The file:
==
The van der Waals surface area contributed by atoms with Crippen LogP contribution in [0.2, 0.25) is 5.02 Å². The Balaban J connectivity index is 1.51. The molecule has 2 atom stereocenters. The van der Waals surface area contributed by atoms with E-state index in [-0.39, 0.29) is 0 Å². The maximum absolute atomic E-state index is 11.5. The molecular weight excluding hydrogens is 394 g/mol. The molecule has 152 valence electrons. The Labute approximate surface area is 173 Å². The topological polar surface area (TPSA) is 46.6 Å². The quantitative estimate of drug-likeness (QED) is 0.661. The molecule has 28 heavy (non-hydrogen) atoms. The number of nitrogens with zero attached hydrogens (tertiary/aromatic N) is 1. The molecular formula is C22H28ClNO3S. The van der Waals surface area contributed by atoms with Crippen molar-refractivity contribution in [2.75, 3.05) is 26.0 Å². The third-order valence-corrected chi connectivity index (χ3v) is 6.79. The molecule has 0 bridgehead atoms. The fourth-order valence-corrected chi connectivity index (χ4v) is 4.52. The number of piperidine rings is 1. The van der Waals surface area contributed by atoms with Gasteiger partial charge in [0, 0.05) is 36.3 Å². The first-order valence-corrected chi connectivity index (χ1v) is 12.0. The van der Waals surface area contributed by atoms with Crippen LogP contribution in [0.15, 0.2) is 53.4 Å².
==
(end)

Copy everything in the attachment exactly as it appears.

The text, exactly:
The van der Waals surface area contributed by atoms with Crippen LogP contribution in [0.2, 0.25) is 5.02 Å². The Balaban J connectivity index is 1.51. The molecule has 2 atom stereocenters. The van der Waals surface area contributed by atoms with E-state index in [-0.39, 0.29) is 0 Å². The maximum absolute atomic E-state index is 11.5. The molecular weight excluding hydrogens is 394 g/mol. The molecule has 152 valence electrons. The Labute approximate surface area is 173 Å². The topological polar surface area (TPSA) is 46.6 Å². The quantitative estimate of drug-likeness (QED) is 0.661. The molecule has 28 heavy (non-hydrogen) atoms. The number of nitrogens with zero attached hydrogens (tertiary/aromatic N) is 1. The molecular formula is C22H28ClNO3S. The van der Waals surface area contributed by atoms with Crippen molar-refractivity contribution in [2.75, 3.05) is 26.0 Å². The third-order valence-corrected chi connectivity index (χ3v) is 6.79. The molecule has 0 bridgehead atoms. The fourth-order valence-corrected chi connectivity index (χ4v) is 4.52. The number of piperidine rings is 1. The van der Waals surface area contributed by atoms with Gasteiger partial charge in [0, 0.05) is 36.3 Å². The first-order valence-corrected chi connectivity index (χ1v) is 12.0. The van der Waals surface area contributed by atoms with Crippen LogP contribution in [0.15, 0.2) is 53.4 Å².